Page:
GPHA Clouds

Building Maintenance under a Lease Contract

We recently got an excellent question from a community member where we operate a leased hospital.  The question was, “Why isn’t GPHA responsible for the cost of keeping the building up if they are leasing the hospital?”  First, I hope my wording and understanding of the question is right.  I believe the question relates to the relatively static condition of a building that has been well maintained for many years, but is having problems related to age and use similar to what my 1996 Lincoln Town Car is experiencing at 150K miles.  Incidentally, my other Town Car was a 1994 with over 230K miles on it and my son just bought it.

Now for the answer…  The buildings that hospitals are operated in are just that, buildings.  Yes they have to meet special criteria, codes and certifications to be eligible to have a hospital operated in them; but in the end, unless an organization is licensed as a hospital in that building it is only a building.

Great Plains Health Alliance (GPHA) leases the responsibility, accountability, and authority to operate hospitals inside of these buildings in 8 Kansas communities as of 12/18/2014.   These leased operations function under 501(c)(3) not for profit status.  In each case the 501(c)(3) organizations exist with a sole purpose of operating the hospital.  The GPHA board is the board of control for each of these hospitals.  They have authority delegated through the lease to operate the hospital.  They have accountability to the local community that is exercised at each monthly local board meeting through the attendance of the GPHA Vice President for Regional Operations in attendance.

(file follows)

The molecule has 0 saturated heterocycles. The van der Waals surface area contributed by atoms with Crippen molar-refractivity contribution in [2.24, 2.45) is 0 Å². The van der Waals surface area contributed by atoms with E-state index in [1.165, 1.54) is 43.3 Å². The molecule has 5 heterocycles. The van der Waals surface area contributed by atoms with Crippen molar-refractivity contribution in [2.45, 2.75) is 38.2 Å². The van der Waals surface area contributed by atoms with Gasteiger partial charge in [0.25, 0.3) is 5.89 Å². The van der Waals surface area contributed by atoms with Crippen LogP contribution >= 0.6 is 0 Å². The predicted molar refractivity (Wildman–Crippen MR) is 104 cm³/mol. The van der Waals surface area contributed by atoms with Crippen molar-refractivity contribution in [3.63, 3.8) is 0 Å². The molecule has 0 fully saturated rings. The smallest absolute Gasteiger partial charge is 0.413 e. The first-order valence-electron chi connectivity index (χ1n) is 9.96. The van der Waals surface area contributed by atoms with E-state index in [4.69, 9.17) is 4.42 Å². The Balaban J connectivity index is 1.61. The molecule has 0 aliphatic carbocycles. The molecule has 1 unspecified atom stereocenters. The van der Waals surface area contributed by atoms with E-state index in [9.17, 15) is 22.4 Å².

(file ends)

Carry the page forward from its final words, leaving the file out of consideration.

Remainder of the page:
Leases for automobiles, homes, and businesses often require regular maintenance – tires, oil, belts, and hoses in the case of the car;  cutting the grass, keeping power on, calling the owner if there is a plumbing or electrical problem in the case of the house;  cleaning, grounds maintenance, day-to-day systems maintenance in the place of buildings.  In every case the terms of the lease dictate the level of maintenance.  You might be interested to know that all GPHA Leased Facilities have a maintenance budget that is intended to keep the buildings in good shape.  Still, there are issues that are present or that come up with age and use.  Roofs, boilers, and fire alarm systems are just a few of many issues that regularly throw this budget out of whack.

Actually, the hospitals (you will notice that I use hospital and GPHA synonymously at times when we are talking about leased hospitals) works pretty hard to keep the building in good condition, but there are items that fall outside of the scope and responsibility of the hospital.  In the recent case of Phillips County, a focus group was looking at options for meeting the hospital’s needs. I, and all other GPHA staff members, made a point not to participate or attend any of these meetings.  The reason was to be sure there would be no confusion that GPHA was pushing for any one of the potential solutions.  The solution needs to be the community’s solution.  We will operate the hospital in a way that will be best for patients, community, and staff in as sustainable fashion as possible given the realities of our environment. In short, we operate the hospital to the best of our abilities, guided by the wants and needs of the community as well as the expertise of GPHA and hospital staff.

Les Lacy



Les Lacy is a Regional Vice President for Operations at GPHA. If you have questions for Les, send him an email at


Posted by Aaron Miller on January 22, 2015 in GPHA Hospitals, Healthcare Improvement.


2 thoughts on “Building Maintenance under a Lease Contract”

  1. Dave Engel says:

    Very well stated Les…

  2. Kelly Vanderplas says:

    Thanks for this explanation, Les.

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